This Is How I Survived PostPartum Depression

Editorial Team

I knew I was suffering from postpartum depression when my first son was 1 week old. As soon as my son was born, I received so many phone calls from family and friends. In addition my mother and mother-in-law who were present during my labour and delivery did not leave my side.

Most women would say I am lucky and that I should have been happy, but I was not. In fact, the days after the birth of my first child were the most miserable for me. All of a sudden I had a small fragile baby, who I was now responsible for, who looked at me like I was the best thing in the world. I felt no love for him and did not feel the joy everyone else felt.

But how could I express my feelings to my husband and family? Childbirth in Nigeria is a greatly celebrated event, which makes any feelings of sadness at this time highly stigmatized.

Given such beliefs, it is not hard to understand my reluctance to admit to anything—like negative feelings surrounding childbirth—that would cast criticisms and shame on me as being ungrateful.

At the time I did not know what was wrong with me, however I should have realized something was wrong when I wanted to watch Television instead holding my one-day-old son. I should have realized something was wrong when I broke down in tears—when I shouted at my husband—as I tried to breastfeed my baby for the first time. I should have realized something was wrong when I handed our week-old son to her mother and walked away to buy recharge card from the Mallam down the road.

Looking back, I now know I cried every day after the birth of my son including the day he was born. The first night in the hospital I cried because I couldn’t sleep and because of the pain I was feeling in my vagina.

At the time I did not realise I was suffering from PostPartum depression, I did not even know what it was, my doctor did not tell me about it. My mother and mother-in-law were very worried and had our pastor come pray for us. By the day of my son's naming ceremony, my family were so concerned about me, they asked me to go to the room immediately after the ceremony so our guests will not see how red my eyes were from crying.

The sad truth however is that pregnancy-related depression is real and affects Nigerian women.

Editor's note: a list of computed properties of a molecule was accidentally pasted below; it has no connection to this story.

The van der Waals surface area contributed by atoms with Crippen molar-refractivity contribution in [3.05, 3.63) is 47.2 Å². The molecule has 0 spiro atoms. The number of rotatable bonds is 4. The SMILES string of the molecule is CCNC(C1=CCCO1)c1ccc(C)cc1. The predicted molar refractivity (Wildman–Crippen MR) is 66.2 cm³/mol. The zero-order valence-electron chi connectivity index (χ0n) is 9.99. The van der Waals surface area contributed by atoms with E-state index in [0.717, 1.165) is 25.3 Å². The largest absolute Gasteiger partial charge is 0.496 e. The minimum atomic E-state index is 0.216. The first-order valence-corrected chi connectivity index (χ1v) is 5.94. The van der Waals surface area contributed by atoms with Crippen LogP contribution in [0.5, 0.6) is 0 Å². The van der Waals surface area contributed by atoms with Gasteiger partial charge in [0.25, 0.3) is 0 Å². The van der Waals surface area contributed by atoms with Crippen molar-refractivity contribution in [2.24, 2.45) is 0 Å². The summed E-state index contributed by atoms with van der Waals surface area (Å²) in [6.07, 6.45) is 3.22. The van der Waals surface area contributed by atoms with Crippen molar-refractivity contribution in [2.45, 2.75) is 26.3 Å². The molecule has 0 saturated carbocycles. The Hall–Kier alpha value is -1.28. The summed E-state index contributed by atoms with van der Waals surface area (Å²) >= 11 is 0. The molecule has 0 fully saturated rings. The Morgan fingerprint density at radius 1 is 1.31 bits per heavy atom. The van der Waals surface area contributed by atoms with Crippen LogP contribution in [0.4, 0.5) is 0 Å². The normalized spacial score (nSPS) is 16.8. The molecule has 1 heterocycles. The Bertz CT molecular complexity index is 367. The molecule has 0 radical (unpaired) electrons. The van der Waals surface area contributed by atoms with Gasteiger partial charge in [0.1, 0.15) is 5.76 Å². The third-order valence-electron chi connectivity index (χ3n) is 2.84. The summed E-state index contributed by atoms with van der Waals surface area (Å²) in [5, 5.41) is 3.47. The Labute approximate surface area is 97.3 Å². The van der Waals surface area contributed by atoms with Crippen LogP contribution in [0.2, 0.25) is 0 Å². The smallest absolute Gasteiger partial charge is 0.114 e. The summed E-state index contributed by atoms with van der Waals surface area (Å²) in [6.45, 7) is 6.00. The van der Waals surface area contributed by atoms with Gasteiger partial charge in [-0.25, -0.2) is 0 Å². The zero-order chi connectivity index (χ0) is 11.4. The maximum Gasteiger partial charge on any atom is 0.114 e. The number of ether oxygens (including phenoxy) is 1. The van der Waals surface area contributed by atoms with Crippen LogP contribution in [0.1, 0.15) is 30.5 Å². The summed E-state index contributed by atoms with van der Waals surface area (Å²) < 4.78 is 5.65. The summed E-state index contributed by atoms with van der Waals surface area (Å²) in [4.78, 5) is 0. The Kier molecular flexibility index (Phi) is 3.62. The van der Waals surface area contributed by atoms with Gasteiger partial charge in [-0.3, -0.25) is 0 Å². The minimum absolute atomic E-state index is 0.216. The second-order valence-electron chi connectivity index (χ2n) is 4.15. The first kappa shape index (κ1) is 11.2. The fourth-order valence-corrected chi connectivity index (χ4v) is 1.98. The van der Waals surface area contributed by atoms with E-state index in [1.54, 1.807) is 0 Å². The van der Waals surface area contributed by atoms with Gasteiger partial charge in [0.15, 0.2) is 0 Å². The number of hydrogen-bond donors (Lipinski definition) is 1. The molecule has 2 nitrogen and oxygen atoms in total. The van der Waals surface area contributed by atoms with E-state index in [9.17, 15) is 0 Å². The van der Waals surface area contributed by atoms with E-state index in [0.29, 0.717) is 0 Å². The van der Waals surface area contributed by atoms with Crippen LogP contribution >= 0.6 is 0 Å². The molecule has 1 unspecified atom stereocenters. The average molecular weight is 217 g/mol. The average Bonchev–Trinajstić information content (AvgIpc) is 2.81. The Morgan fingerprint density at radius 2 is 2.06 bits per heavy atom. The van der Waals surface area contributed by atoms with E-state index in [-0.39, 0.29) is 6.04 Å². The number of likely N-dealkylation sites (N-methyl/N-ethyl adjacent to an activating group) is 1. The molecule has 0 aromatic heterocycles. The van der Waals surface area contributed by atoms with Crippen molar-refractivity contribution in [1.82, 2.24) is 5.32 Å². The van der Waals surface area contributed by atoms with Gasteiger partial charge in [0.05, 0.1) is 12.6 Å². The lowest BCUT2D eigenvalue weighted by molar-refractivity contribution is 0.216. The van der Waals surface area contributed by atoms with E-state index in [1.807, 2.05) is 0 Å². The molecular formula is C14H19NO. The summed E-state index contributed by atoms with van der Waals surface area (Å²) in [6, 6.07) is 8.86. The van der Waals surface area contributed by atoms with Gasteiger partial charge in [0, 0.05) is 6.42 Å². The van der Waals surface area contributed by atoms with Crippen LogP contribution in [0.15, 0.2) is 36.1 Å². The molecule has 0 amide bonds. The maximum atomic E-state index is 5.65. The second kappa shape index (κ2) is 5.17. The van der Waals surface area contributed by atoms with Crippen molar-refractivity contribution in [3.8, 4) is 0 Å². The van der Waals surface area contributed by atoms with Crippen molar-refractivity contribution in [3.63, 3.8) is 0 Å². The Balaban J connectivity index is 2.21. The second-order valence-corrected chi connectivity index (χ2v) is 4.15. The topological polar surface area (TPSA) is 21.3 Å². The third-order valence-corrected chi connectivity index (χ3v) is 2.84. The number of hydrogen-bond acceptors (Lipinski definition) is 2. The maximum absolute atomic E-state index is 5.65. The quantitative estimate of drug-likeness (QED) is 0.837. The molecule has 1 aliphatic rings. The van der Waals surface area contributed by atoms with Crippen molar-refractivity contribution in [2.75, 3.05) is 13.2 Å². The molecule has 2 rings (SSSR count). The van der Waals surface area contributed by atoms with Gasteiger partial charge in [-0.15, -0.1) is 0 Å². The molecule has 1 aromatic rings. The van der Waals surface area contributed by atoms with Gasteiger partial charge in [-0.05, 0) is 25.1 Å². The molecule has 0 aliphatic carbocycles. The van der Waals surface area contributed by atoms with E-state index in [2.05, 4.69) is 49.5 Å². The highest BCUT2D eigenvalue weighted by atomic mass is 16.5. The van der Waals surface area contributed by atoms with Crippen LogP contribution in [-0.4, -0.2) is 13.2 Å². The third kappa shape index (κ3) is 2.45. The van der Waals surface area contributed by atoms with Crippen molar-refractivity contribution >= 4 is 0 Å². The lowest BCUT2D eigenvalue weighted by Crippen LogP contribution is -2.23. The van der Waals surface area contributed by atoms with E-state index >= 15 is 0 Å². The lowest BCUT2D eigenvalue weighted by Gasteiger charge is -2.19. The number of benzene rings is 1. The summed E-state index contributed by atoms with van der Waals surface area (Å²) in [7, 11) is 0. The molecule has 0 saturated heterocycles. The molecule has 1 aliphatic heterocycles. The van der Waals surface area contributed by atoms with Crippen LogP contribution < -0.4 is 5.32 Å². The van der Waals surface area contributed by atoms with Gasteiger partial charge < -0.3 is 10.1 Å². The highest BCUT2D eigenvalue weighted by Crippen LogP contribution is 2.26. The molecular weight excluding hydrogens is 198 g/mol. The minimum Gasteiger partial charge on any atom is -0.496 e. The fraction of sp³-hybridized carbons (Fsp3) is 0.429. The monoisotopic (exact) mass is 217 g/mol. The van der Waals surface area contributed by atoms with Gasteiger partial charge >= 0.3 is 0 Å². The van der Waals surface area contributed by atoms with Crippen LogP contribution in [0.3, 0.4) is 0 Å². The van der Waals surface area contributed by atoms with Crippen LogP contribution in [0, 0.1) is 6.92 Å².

The most common problems are mood disorders, “baby blues” and full-blown depression. Depression during and after pregnancy occur more often than most people realize. Depression during pregnancy is also called antepartum or prenatal depression, and depression after pregnancy is called postpartum depression.
Approximately 15% of women experience significant depression following childbirth. The percentages are even higher for women who are also dealing with poverty, and can be twice as high for teen parents. Ten percent of women experience depression in pregnancy. In fact, perinatal depression is the most common complication of childbirth.

While my own symptoms started on the day my son was born, symptoms can start anytime during pregnancy or the first year after birth. They differ for everyone, and might include the following:

  • Feelings of anger or irritability
  • Lack of interest in the baby
  • Appetite and sleep disturbance
  • Crying and sadness
  • Feelings of guilt, shame or hopelessness
  • Loss of interest, joy or pleasure in things you used to enjoy
  • Possible thoughts of harming the baby or yourself

For myself and many other women depression can sometimes be impossible to explain. You move, eat, and breathe, so you know you are alive, but you can’t feel or what you do feel you don’t understand. It’s confusing and hard to understand and it is part of you that runs deep in your existence.

This is how some women do describe what postpartum depression feels like?

  • Shut off from the world
  • Emptiness
  • Alone, even with others nearby
  • Tied in a knot
  • Desperate
  • Useless
  • Frozen
  • Powerless

More than just feeling sad, some women express feeling angry, scared, stressed, embarrassed and intensely worried about their child and their ability to look after them.

While I was struggling with my feelings I decided to do an internet search and there I came across information on postpartum depression and how to deal with it. It was with this knowledge that I broke the news;

“I think I have postpartum depression,” I said.

I repeated those words to my husband, to my mother and to my father.

I begged my husband to take me to a doctor. I told him I cried every day. I told him I couldn’t take anymore. I told him I wanted to die.What I didn’t tell him, what I didn’t tell anyone, was that I had a vision of killing our son.

This is why I know that postpartum depression is real. I am a typical Nigerian woman and I suffered from it. I want other Nigerian women to know the signs of depression and postpartum psychosis and that you can help.

Depression convinces you you are hopeless. Depression isolates you and makes you feel completely and utterly alone, and postpartum depression is no different.

Amelia is 20 months old now, and I would like to say I have fully recovered.

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